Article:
Sentinel lymphadenectomy after neoadjuvant chemotherapy for breast cancer may reliably represent the axilla except for inflammatory breast cancer
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- Stearns, V., Ewing, C.A., Slack, R. et al. Annals of Surgical Oncology (2002) 9: 235. doi:10.1007/BF02573060
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After neoadjuvant chemotherapy, women with locally advanced breast cancer (LABC) undergo a modified radical mastectomy or lumpectomy with axillary lymph node dissection (ALND) and radiotherapy. Sentinel lymphadenectomy (SL) is accepted for axillary evaluation in early breast cancer. We assessed the feasibility and predictive value of SL after neoadjuvant chemotherapy.
Eligible women received neoadjuvant therapy for LABC and were scheduled to undergo a definitive surgical procedure. Vital blue dye SL was attempted followed by level I and II axillary dissection.
SL was successful in 29 of 34 patients (detection rate, 85%). Thirteen patients (45%) had positive nodes, and eight (28%) had negative nodes on both SL and ALND. In five patients (17%), the sentinel node was the only positive node identified. Overall, there was a 90% concordance between SL and ALND. The false-negative rate and negative predictive value were 14% and 73%, respectively. Among the subgroup without inflammatory cancer, the detection and concordance rates were 89% and 96%, respectively. The false-negative rate was 6%, and the negative predictive value was 88%.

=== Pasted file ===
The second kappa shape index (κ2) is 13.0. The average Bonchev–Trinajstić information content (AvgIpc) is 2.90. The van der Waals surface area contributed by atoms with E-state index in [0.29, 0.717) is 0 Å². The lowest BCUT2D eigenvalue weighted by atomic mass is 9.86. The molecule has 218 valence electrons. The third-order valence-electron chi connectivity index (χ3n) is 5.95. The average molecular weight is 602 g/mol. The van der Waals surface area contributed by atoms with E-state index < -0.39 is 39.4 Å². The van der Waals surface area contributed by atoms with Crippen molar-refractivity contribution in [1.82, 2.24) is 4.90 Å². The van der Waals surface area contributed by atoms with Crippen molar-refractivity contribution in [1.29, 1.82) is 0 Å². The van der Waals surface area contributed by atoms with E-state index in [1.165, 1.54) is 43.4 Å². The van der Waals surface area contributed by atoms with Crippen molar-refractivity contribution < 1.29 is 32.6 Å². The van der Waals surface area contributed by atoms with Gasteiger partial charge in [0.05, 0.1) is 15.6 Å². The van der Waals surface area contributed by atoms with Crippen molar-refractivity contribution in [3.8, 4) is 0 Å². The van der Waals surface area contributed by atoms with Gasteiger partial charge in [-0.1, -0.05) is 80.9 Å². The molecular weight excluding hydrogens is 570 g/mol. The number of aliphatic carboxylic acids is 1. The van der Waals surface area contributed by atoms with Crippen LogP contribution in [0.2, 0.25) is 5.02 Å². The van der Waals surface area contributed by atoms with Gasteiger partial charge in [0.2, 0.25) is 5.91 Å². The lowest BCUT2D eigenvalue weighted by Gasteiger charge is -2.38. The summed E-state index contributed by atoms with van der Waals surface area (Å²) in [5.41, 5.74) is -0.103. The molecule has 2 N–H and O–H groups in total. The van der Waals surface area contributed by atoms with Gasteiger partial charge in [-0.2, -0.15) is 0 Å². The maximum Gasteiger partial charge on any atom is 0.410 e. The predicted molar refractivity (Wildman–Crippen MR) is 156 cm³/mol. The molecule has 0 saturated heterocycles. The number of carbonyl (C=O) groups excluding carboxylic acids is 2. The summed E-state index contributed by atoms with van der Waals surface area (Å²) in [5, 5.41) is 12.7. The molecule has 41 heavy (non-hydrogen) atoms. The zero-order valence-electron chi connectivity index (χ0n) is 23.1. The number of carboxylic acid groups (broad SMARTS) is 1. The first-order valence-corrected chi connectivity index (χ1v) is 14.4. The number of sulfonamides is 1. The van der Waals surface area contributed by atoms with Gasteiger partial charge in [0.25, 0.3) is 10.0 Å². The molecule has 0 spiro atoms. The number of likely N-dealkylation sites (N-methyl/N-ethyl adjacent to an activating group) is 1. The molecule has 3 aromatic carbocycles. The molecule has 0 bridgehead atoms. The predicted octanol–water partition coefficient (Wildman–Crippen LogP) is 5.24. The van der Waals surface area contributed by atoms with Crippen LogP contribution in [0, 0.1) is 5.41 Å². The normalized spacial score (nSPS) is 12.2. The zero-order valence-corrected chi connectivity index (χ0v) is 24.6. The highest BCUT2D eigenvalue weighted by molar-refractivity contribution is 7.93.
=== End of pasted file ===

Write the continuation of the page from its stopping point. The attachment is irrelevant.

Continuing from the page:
SL after neoadjuvant chemotherapy may reliably predict axillary staging except in inflammatory breast cancer. Further studies are required to assess the utility of SL as the only mode of axillary evaluation in these women.